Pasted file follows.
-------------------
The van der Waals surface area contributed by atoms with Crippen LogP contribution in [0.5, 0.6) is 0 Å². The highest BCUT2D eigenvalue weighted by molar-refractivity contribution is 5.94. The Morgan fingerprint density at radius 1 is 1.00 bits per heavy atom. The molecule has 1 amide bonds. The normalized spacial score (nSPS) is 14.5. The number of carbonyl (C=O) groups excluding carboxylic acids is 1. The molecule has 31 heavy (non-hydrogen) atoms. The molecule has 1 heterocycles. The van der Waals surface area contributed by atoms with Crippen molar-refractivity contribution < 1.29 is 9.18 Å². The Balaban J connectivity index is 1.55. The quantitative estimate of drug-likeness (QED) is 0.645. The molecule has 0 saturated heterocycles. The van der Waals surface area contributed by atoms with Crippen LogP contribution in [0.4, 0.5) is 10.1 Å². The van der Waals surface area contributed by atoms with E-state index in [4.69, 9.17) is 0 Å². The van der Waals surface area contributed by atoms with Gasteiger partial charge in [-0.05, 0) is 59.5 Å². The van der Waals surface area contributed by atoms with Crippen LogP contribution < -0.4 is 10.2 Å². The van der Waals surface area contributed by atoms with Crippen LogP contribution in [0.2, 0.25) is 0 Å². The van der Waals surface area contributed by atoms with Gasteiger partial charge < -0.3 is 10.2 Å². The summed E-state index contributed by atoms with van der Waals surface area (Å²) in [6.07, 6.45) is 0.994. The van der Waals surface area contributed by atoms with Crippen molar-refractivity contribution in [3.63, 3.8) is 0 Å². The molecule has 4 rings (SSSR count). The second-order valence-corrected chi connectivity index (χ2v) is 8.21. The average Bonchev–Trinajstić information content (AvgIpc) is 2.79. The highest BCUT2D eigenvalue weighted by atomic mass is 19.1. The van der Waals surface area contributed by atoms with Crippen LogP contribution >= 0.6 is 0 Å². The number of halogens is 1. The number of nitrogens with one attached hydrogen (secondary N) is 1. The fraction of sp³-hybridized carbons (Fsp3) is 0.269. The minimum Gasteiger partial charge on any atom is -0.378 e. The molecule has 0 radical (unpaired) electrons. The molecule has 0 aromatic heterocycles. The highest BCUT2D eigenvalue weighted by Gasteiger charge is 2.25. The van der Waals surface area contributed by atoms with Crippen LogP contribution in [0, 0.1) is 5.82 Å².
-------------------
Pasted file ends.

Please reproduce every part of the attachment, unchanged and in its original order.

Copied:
The van der Waals surface area contributed by atoms with Crippen LogP contribution in [0.5, 0.6) is 0 Å². The highest BCUT2D eigenvalue weighted by molar-refractivity contribution is 5.94. The Morgan fingerprint density at radius 1 is 1.00 bits per heavy atom. The molecule has 1 amide bonds. The normalized spacial score (nSPS) is 14.5. The number of carbonyl (C=O) groups excluding carboxylic acids is 1. The molecule has 31 heavy (non-hydrogen) atoms. The molecule has 1 heterocycles. The van der Waals surface area contributed by atoms with Crippen molar-refractivity contribution < 1.29 is 9.18 Å². The Balaban J connectivity index is 1.55. The quantitative estimate of drug-likeness (QED) is 0.645. The molecule has 0 saturated heterocycles. The van der Waals surface area contributed by atoms with Crippen LogP contribution in [0.4, 0.5) is 10.1 Å². The van der Waals surface area contributed by atoms with E-state index in [4.69, 9.17) is 0 Å². The van der Waals surface area contributed by atoms with Gasteiger partial charge in [-0.05, 0) is 59.5 Å². The van der Waals surface area contributed by atoms with Crippen LogP contribution < -0.4 is 10.2 Å². The van der Waals surface area contributed by atoms with Crippen LogP contribution in [0.2, 0.25) is 0 Å². The van der Waals surface area contributed by atoms with Gasteiger partial charge < -0.3 is 10.2 Å². The summed E-state index contributed by atoms with van der Waals surface area (Å²) in [6.07, 6.45) is 0.994. The van der Waals surface area contributed by atoms with Crippen molar-refractivity contribution in [3.63, 3.8) is 0 Å². The molecule has 4 rings (SSSR count). The second-order valence-corrected chi connectivity index (χ2v) is 8.21. The average Bonchev–Trinajstić information content (AvgIpc) is 2.79. The highest BCUT2D eigenvalue weighted by atomic mass is 19.1. The van der Waals surface area contributed by atoms with Crippen LogP contribution >= 0.6 is 0 Å². The number of halogens is 1. The number of nitrogens with one attached hydrogen (secondary N) is 1. The fraction of sp³-hybridized carbons (Fsp3) is 0.269. The minimum Gasteiger partial charge on any atom is -0.378 e. The molecule has 0 radical (unpaired) electrons. The molecule has 0 aromatic heterocycles. The highest BCUT2D eigenvalue weighted by Gasteiger charge is 2.25. The van der Waals surface area contributed by atoms with Crippen LogP contribution in [0, 0.1) is 5.82 Å².